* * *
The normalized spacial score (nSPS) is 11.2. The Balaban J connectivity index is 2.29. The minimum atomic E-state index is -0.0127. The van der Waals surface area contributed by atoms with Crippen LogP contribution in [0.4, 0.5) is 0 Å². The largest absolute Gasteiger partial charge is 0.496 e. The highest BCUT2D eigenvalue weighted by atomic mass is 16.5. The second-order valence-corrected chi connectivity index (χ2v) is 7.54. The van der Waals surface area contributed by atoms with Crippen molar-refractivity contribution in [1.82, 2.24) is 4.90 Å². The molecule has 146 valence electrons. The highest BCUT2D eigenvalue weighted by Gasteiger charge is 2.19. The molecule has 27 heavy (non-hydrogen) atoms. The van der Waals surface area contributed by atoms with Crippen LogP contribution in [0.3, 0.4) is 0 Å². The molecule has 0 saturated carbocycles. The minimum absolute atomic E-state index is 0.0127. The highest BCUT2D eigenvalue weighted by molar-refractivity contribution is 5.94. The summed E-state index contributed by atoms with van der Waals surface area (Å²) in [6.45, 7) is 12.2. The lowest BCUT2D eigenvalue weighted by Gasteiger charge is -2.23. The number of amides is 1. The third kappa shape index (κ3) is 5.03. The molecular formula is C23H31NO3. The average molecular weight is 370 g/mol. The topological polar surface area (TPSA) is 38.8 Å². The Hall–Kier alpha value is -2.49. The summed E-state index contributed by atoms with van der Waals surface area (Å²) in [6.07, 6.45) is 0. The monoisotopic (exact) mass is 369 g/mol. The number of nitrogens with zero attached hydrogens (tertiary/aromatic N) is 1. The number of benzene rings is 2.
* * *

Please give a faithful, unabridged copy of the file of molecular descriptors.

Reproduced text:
The normalized spacial score (nSPS) is 11.2. The Balaban J connectivity index is 2.29. The minimum atomic E-state index is -0.0127. The van der Waals surface area contributed by atoms with Crippen LogP contribution in [0.4, 0.5) is 0 Å². The largest absolute Gasteiger partial charge is 0.496 e. The highest BCUT2D eigenvalue weighted by atomic mass is 16.5. The second-order valence-corrected chi connectivity index (χ2v) is 7.54. The van der Waals surface area contributed by atoms with Crippen molar-refractivity contribution in [1.82, 2.24) is 4.90 Å². The molecule has 146 valence electrons. The highest BCUT2D eigenvalue weighted by Gasteiger charge is 2.19. The molecule has 27 heavy (non-hydrogen) atoms. The van der Waals surface area contributed by atoms with Crippen LogP contribution in [0.3, 0.4) is 0 Å². The molecule has 0 saturated carbocycles. The minimum absolute atomic E-state index is 0.0127. The highest BCUT2D eigenvalue weighted by molar-refractivity contribution is 5.94. The summed E-state index contributed by atoms with van der Waals surface area (Å²) in [6.45, 7) is 12.2. The lowest BCUT2D eigenvalue weighted by Gasteiger charge is -2.23. The number of amides is 1. The third kappa shape index (κ3) is 5.03. The molecular formula is C23H31NO3. The average molecular weight is 370 g/mol. The topological polar surface area (TPSA) is 38.8 Å². The Hall–Kier alpha value is -2.49. The summed E-state index contributed by atoms with van der Waals surface area (Å²) in [6.07, 6.45) is 0. The monoisotopic (exact) mass is 369 g/mol. The number of nitrogens with zero attached hydrogens (tertiary/aromatic N) is 1. The number of benzene rings is 2.